Figure Five shows operating costs based on electrical power consumption for the cluster itself, power consumption for the air conditioning unit, and rental of floor space using recent business power and space rental costs for Lexington, Kentucky. The power cost for this design is a significant fraction of the purchase price — electricity for powering and cooling the cluster costs approximately 16 % of the purchase price. In other regions these costs can be significantly higher. Electric rates in other regions of the U.S. are commonly twice those of Kentucky.

Operating costs of the HPL-optimized cluster
Figure Five: Operating costs of the HPL-optimized cluster

For each metric, the CDR outputs metric specific information. Figure Six shows the HPL-specific output for the top design. This design is expected to have an Rmax of 1,620 GFLOPS with an Nmax of 230,741 elements. This problem size is bigger than the desired problem size, because the HPL benchmark allows the problem to be scaled with the the cluster size to maximize performance. The metric function could be modified to use a fixed problem size if desired. The other parameters listed are HPL specific tuning parameters that the CDR used to determine Rmax. Actual performance may differ from predicted performance, but a comparison of the the HPL model used in the CDR with the machines on the Top 500 list shows that reported results typically fall within 20 % of the result predicted by the HPL model.

HPL metric information for the HPL-optimized cluster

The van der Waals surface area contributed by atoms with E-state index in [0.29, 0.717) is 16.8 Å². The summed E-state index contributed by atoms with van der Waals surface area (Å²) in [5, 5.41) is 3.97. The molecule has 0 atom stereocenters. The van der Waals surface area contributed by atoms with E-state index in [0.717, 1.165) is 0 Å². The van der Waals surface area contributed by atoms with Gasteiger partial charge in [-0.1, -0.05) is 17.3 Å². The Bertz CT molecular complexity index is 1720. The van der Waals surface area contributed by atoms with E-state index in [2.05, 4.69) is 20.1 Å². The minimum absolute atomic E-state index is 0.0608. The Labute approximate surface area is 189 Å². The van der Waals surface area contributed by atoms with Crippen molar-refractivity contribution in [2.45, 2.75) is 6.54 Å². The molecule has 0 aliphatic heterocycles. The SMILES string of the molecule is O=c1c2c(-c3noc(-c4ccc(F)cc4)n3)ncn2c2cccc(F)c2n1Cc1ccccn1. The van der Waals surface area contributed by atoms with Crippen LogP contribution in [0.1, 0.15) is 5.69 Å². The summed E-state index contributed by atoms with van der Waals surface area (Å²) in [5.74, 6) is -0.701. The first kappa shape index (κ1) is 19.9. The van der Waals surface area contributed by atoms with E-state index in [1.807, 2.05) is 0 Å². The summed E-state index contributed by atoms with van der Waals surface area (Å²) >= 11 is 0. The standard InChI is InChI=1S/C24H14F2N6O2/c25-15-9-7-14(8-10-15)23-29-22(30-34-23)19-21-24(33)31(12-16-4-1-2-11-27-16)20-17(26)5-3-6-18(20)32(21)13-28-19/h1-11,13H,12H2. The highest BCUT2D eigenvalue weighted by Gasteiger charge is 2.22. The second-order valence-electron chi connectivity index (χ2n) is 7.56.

Figure Six: HPL metric information for the HPL-optimized cluster

HPL has a trade-off between memory size and communication cost. Since the data size is allowed to increase with increasing memory size, it is difficult to know whether money is better spend adding nodes or adding memory. Interestingly, if we relax the constraint on how much memory is required, the fastest HPL cluster for $100,000 is a similar design. It has 248 nodes connected by a FNN of trees. Each node has only 512 MB of memory, giving the cluster just about 120 GB of usable memory. The smaller memory size allows more nodes to be purchased giving an Rmax of 1,1711 GFLOPS. It seems odd that the CDR chose a design with 2 GB per node when the optimal design for any memory size has 512 MB per node, and 1 GB per node would more than meet the memory requirement. However, balance between number of nodes and memory in the 1 GB design is such that it is slower than the 2 GB per node design and memory parts only come in discrete sizes.